Laura Zander:
And maybe it’s meant to be because it is pushing it forward so that we can get the loan that we need.

Jay Goltz:
All right, stop with this “meant to be.” You’re in control. You are in control of your destiny.

Loren Feldman:
Laura, you mentioned the equity in your home, so you’ve obviously made the decision that you’re willing to borrow against your home. Was that a tough decision?

Laura Zander:
To be honest, I don’t think they asked us that. I mean, we have to give all of our personal financial information, so we gave them all of that stuff.

Jay Goltz:
You’re going to be signing personally.

Laura Zander:
Are we? Okay. Yeah, we must have made that decision. Honestly, I leave that to Doug, because he’s so much smarter financially than I am. But I think that when we were originally going to do the loan to buy the business, we were going to have to do the same thing.

Jay Goltz:
Banks are not venture capitalists. Venture capitalists make a zillion dollars when the deals go well; banks make a little tiny percentage. They’re not in the business of sharing risk with you. So, I get it. I just wish they’d be upfront. When you show up, they say, “Yeah, you know what? Don’t waste your time with us. We’re not going to do it.” No, they drag you through four weeks, and then they tell you.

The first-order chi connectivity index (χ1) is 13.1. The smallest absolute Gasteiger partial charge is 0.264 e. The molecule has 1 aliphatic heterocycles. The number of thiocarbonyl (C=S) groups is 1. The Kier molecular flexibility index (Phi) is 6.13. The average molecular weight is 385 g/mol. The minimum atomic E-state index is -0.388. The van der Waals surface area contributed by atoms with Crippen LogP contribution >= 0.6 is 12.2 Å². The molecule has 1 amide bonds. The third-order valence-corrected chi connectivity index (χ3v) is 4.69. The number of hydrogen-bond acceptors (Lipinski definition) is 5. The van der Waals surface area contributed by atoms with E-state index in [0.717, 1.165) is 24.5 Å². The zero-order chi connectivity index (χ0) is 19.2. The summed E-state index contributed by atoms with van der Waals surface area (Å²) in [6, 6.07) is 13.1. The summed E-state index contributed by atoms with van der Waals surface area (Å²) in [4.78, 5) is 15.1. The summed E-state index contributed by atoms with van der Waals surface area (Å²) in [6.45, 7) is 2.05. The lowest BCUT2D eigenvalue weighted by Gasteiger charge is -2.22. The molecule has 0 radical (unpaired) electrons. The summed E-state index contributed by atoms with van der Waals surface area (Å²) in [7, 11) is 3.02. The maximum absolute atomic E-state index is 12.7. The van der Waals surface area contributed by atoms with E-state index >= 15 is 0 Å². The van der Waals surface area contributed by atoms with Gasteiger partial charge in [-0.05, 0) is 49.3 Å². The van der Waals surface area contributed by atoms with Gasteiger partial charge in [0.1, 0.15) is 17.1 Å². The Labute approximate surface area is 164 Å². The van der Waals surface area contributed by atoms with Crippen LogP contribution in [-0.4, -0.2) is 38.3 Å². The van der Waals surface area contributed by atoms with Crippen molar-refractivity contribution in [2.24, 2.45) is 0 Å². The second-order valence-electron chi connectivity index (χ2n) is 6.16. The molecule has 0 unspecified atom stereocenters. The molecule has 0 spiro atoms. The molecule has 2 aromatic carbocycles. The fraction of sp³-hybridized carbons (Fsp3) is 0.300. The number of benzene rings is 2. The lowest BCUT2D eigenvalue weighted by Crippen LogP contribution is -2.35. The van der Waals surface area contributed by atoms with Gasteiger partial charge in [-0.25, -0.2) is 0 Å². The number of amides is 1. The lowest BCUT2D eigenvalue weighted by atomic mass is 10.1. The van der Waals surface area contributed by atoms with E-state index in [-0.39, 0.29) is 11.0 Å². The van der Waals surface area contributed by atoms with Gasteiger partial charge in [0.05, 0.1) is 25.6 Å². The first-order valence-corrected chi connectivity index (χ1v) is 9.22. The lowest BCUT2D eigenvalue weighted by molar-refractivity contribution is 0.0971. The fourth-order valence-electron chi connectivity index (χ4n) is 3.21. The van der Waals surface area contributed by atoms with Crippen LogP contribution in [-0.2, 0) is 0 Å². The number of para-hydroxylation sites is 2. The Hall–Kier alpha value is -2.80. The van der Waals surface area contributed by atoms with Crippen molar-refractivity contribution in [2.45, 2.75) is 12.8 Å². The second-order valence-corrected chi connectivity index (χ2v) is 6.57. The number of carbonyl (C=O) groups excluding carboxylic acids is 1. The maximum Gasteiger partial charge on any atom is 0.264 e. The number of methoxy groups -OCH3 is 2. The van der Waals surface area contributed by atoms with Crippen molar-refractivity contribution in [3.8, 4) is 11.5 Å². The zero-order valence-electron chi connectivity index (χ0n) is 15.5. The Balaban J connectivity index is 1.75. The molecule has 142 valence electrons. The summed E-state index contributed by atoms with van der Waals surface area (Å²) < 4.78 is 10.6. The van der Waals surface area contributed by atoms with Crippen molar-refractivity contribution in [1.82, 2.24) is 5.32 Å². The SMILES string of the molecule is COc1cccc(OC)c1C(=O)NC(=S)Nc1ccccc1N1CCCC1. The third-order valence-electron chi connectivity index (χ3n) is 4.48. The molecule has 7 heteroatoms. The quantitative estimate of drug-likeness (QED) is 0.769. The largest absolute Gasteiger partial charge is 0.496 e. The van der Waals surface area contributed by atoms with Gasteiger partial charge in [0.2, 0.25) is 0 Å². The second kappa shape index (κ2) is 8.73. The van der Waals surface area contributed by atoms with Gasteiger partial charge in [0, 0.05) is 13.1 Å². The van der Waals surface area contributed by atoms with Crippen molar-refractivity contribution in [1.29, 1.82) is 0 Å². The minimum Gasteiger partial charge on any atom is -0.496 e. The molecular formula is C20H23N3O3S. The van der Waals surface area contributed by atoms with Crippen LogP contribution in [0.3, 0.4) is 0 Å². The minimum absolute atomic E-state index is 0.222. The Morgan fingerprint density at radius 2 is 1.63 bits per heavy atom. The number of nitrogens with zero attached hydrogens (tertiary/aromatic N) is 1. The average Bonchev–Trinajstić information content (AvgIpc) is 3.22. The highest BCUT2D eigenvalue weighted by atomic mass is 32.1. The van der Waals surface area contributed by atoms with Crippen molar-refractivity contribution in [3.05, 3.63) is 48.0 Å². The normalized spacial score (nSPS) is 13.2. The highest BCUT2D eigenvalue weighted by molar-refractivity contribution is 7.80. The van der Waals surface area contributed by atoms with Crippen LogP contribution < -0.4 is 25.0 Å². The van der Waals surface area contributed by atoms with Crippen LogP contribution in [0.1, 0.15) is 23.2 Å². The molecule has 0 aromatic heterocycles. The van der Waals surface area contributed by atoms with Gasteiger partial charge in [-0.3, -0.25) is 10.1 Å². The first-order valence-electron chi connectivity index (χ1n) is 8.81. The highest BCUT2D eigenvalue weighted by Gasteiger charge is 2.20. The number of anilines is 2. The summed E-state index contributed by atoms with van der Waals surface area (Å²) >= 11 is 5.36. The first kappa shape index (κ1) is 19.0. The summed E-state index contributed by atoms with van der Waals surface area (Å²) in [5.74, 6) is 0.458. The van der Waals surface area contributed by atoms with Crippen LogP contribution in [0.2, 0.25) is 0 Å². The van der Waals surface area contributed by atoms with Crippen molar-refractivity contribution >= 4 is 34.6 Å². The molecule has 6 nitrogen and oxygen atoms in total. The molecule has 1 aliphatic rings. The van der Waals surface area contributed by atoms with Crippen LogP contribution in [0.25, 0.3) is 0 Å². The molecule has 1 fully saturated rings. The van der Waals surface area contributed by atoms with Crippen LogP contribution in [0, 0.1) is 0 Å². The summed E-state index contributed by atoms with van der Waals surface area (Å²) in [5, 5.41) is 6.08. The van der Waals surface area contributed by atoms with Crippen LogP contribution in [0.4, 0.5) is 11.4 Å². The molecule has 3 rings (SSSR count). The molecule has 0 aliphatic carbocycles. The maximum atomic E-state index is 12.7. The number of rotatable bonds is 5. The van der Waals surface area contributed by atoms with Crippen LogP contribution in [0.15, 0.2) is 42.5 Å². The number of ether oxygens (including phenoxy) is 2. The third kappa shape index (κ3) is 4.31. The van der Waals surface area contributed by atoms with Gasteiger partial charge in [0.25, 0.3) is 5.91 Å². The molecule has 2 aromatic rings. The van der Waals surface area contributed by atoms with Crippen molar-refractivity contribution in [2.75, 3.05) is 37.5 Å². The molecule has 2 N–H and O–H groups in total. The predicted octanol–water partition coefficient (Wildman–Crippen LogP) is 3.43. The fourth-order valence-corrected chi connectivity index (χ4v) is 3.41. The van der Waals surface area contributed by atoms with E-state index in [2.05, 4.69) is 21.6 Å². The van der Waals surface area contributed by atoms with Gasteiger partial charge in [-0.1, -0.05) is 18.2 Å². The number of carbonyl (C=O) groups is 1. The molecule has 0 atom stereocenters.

Like I said, I’ve been through this more than once. It’s ridiculous. You’re getting a loan today. That’s my prediction. And I say that not because of some spirit out there. You got sent to this bank by the SBA people. That’s an excellent reference. I believe they’re gonna give you the loan.

Laura Zander:
Yeah, I mean, I’ve met the presidents. One of the presidents came and picked me up at the airport.

Jay Goltz:
Wow.

Laura Zander:
Yeah, you know me. I took my best—I took my only nice outfit—and show up and meet everybody there and tell them my story. They all watched my TED Talk. Apparently, they are all in love.

Jay Goltz:
Okay, you’re probably getting the loan. That’s my answer.

Loren Feldman:
And if not, Jay’s on 10 banks. You’re only on six, Laura.

Jay Goltz:
Right, exactly. And every time you go through this, you get a little smarter. So now when I interview the banks, I know the right questions to ask. I’m brutal to them.